The Cambridge Companion to Eugene O Neill

Author : Michael Manheim
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Specially commissioned essays explore the life and work of Eugene O'Neill from his earliest writings to Long Day's Journey Into Night.

Eugene O Neill

Author : Stephen A. Black
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Stricken with guilt and grief when his father, mother and brother died in quick succession, Eugene O'Neill mourned deeply for two decades. This critical biography presents an understanding of O'Neill's life, work and slow grieving.

Conversations with Eugene O Neill

Author : Eugene O'Neill
File Size : 33.84 MB
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Offers a collection of interviews with the noted American playwright, reprinted from newspapers and magazines and originally published between 1920 and 1948

A Companion to Tragedy

Author : Rebecca Bushnell
File Size : 20.6 MB
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A Companion to Tragedy is an essential resource for anyone interested in exploring the role of tragedy in Western history and culture. Tells the story of the historical development of tragedy from classical Greece to modernity Features 28 essays by renowned scholars from multiple disciplines, including classics, English, drama, anthropology and philosophy Broad in its scope and ambition, it considers interpretations of tragedy through religion, philosophy and history Offers a fresh assessment of Ancient Greek tragedy and demonstrates how the practice of reading tragedy has changed radically in the past two decades

A History of Modern Drama

Author : David Krasner
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Covering the period 1879 to 1959, and taking in everything from Ibsen to Beckett, this book is volume one of a two-part comprehensive examination of the plays, dramatists, and movements that comprise modern world drama. Contains detailed analysis of plays and playwrights, connecting themes and offering original interpretations Includes coverage of non-English works and traditions to create a global view of modern drama Considers the influence of modernism in art, music, literature, architecture, society, and politics on the formation of modern dramatic literature Takes an interpretative and analytical approach to modern dramatic texts rather than focusing on production history Includes coverage of the ways in which staging practices, design concepts, and acting styles informed the construction of the dramas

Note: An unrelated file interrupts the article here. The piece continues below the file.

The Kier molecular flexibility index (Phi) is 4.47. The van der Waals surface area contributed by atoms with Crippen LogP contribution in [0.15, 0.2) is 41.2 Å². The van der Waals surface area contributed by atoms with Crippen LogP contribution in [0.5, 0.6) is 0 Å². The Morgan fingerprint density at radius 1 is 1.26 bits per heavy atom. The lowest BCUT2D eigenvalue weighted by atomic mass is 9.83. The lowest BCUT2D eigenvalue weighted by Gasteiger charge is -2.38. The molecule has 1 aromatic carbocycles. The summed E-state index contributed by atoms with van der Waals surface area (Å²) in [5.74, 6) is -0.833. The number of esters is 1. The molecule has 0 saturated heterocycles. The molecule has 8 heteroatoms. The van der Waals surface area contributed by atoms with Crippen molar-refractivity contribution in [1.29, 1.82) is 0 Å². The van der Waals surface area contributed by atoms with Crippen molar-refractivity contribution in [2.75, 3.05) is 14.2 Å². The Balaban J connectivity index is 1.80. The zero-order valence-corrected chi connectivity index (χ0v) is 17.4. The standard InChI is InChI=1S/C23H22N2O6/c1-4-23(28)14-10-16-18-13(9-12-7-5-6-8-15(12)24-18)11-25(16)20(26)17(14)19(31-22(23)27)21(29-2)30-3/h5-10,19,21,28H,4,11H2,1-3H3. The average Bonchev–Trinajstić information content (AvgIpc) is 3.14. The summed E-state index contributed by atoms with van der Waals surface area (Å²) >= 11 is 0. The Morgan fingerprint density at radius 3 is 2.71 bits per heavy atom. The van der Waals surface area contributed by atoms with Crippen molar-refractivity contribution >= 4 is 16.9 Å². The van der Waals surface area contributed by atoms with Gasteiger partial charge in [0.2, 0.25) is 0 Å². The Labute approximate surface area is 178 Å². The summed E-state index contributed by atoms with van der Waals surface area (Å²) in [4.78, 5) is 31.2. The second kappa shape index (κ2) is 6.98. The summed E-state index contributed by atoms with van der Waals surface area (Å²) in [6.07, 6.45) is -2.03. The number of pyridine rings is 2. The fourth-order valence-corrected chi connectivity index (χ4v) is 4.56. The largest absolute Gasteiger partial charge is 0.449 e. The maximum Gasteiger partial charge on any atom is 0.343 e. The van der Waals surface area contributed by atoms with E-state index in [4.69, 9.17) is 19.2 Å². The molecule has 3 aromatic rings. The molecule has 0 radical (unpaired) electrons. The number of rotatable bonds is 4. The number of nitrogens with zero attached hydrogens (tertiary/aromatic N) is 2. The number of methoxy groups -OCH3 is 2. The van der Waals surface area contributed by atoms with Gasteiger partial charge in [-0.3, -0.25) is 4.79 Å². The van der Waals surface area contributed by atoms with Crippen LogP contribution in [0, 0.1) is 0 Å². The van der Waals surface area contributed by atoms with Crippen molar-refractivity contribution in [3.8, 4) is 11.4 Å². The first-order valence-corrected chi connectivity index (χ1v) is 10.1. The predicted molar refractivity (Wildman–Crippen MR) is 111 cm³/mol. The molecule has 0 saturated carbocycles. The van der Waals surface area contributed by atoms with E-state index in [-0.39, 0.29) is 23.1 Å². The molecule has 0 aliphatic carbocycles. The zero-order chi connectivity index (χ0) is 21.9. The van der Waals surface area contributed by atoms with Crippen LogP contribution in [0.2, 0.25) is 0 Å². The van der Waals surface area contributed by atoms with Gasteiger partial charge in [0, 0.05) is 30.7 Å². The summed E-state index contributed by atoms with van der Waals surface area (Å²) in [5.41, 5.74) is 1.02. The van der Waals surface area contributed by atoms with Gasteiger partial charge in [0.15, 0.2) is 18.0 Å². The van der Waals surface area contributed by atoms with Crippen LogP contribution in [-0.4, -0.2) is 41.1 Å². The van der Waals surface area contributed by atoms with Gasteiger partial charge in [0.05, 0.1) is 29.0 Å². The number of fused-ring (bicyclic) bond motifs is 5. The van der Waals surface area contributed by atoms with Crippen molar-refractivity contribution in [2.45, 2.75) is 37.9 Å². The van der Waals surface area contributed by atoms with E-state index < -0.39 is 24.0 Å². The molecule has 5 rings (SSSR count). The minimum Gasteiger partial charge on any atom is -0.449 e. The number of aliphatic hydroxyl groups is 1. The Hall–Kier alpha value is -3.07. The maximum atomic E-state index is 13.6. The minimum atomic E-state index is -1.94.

Modern American Drama Playwriting in the 1940s

Author : Felicia Hardison Londré
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The Decades of Modern American Drama series provides a comprehensive survey and study of the theatre produced in each decade from the 1930s to 2009 in eight volumes. Each volume equips readers with a detailed understanding of the context from which work emerged: an introduction considers life in the decade with a focus on domestic life and conditions, social changes, culture, media, technology, industry and political events; while a chapter on the theatre of the decade offers a wide-ranging and thorough survey of theatres, companies, dramatists, new movements and developments in response to the economic and political conditions of the day. The work of the four most prominent playwrights from the decade receives in-depth analysis and re-evaluation by a team of experts, together with commentary on their subsequent work and legacy. A final section brings together original documents such as interviews with the playwrights and with directors, drafts of play scenes, and other previously unpublished material. The major playwrights and their works to receive in-depth coverage in this volume include: * Eugene O'Neill: The Iceman Cometh (1946), A Moon for the Misbegotten (1947), Long Day's Journey Into Night (written 1941, produced 1956), and A Touch of the Poet (written 1942, produced 1958); * Tennessee Williams: The Glass Menagerie (1944), A Streetcar Named Desire (1947), Summer and Smoke (1948); * Arthur Miller: All My Sons (1947), Death of a Salesman (1949), and The Crucible (1953); * Thornton Wilder: Our Town (1938), The Skin of Our Teeth (1942), Shadow of a Doubt (1943), and The Alcestiad (written 1940s).